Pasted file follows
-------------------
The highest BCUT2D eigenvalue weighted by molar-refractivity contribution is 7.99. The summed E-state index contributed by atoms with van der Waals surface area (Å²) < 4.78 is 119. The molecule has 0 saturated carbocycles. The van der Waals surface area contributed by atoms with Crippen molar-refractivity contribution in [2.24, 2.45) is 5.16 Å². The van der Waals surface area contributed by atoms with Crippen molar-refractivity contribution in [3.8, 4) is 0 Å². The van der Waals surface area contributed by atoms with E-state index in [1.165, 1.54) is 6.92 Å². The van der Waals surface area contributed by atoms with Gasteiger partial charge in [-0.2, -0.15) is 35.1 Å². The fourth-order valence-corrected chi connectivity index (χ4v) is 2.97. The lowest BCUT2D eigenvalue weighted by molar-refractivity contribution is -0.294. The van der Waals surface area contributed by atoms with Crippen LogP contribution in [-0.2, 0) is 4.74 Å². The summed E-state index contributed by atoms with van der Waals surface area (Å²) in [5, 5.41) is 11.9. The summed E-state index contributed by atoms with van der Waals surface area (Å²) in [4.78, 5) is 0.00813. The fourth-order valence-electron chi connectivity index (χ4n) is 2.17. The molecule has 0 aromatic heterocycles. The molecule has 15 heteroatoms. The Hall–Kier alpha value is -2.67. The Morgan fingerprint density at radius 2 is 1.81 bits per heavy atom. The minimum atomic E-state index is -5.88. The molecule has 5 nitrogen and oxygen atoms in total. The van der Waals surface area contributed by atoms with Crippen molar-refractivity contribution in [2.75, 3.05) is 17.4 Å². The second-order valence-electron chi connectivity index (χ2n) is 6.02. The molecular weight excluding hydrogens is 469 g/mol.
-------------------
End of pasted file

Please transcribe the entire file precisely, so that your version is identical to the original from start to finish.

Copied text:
The highest BCUT2D eigenvalue weighted by molar-refractivity contribution is 7.99. The summed E-state index contributed by atoms with van der Waals surface area (Å²) < 4.78 is 119. The molecule has 0 saturated carbocycles. The van der Waals surface area contributed by atoms with Crippen molar-refractivity contribution in [2.24, 2.45) is 5.16 Å². The van der Waals surface area contributed by atoms with Crippen molar-refractivity contribution in [3.8, 4) is 0 Å². The van der Waals surface area contributed by atoms with E-state index in [1.165, 1.54) is 6.92 Å². The van der Waals surface area contributed by atoms with Gasteiger partial charge in [-0.2, -0.15) is 35.1 Å². The fourth-order valence-corrected chi connectivity index (χ4v) is 2.97. The lowest BCUT2D eigenvalue weighted by molar-refractivity contribution is -0.294. The van der Waals surface area contributed by atoms with Crippen LogP contribution in [-0.2, 0) is 4.74 Å². The summed E-state index contributed by atoms with van der Waals surface area (Å²) in [5, 5.41) is 11.9. The summed E-state index contributed by atoms with van der Waals surface area (Å²) in [4.78, 5) is 0.00813. The fourth-order valence-electron chi connectivity index (χ4n) is 2.17. The molecule has 0 aromatic heterocycles. The molecule has 15 heteroatoms. The Hall–Kier alpha value is -2.67. The Morgan fingerprint density at radius 2 is 1.81 bits per heavy atom. The minimum atomic E-state index is -5.88. The molecule has 5 nitrogen and oxygen atoms in total. The van der Waals surface area contributed by atoms with Crippen molar-refractivity contribution in [2.75, 3.05) is 17.4 Å². The second-order valence-electron chi connectivity index (χ2n) is 6.02. The molecular weight excluding hydrogens is 469 g/mol.